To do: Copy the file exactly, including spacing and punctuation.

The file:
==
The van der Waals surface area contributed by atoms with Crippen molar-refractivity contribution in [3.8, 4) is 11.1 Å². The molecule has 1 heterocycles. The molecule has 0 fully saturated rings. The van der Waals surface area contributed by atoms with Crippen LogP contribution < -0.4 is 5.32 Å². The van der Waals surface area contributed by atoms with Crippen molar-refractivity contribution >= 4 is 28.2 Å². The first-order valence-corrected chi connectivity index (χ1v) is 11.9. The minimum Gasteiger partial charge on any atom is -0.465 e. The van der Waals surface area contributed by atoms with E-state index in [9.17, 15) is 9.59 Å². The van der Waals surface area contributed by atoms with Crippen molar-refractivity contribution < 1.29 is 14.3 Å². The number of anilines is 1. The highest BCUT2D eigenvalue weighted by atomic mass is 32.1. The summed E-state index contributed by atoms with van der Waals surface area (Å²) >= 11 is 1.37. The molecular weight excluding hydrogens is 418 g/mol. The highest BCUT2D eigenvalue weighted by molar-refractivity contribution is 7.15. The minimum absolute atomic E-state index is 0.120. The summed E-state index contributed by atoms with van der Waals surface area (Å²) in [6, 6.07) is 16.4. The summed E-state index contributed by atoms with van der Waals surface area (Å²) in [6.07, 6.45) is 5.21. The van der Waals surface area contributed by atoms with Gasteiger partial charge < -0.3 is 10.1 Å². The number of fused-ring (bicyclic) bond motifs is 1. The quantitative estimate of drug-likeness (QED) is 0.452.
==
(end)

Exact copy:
The van der Waals surface area contributed by atoms with Crippen molar-refractivity contribution in [3.8, 4) is 11.1 Å². The molecule has 1 heterocycles. The molecule has 0 fully saturated rings. The van der Waals surface area contributed by atoms with Crippen LogP contribution < -0.4 is 5.32 Å². The van der Waals surface area contributed by atoms with Crippen molar-refractivity contribution >= 4 is 28.2 Å². The first-order valence-corrected chi connectivity index (χ1v) is 11.9. The minimum Gasteiger partial charge on any atom is -0.465 e. The van der Waals surface area contributed by atoms with E-state index in [9.17, 15) is 9.59 Å². The van der Waals surface area contributed by atoms with Crippen molar-refractivity contribution < 1.29 is 14.3 Å². The number of anilines is 1. The highest BCUT2D eigenvalue weighted by atomic mass is 32.1. The summed E-state index contributed by atoms with van der Waals surface area (Å²) >= 11 is 1.37. The molecular weight excluding hydrogens is 418 g/mol. The highest BCUT2D eigenvalue weighted by molar-refractivity contribution is 7.15. The minimum absolute atomic E-state index is 0.120. The summed E-state index contributed by atoms with van der Waals surface area (Å²) in [6, 6.07) is 16.4. The summed E-state index contributed by atoms with van der Waals surface area (Å²) in [6.07, 6.45) is 5.21. The van der Waals surface area contributed by atoms with Gasteiger partial charge < -0.3 is 10.1 Å². The number of fused-ring (bicyclic) bond motifs is 1. The quantitative estimate of drug-likeness (QED) is 0.452.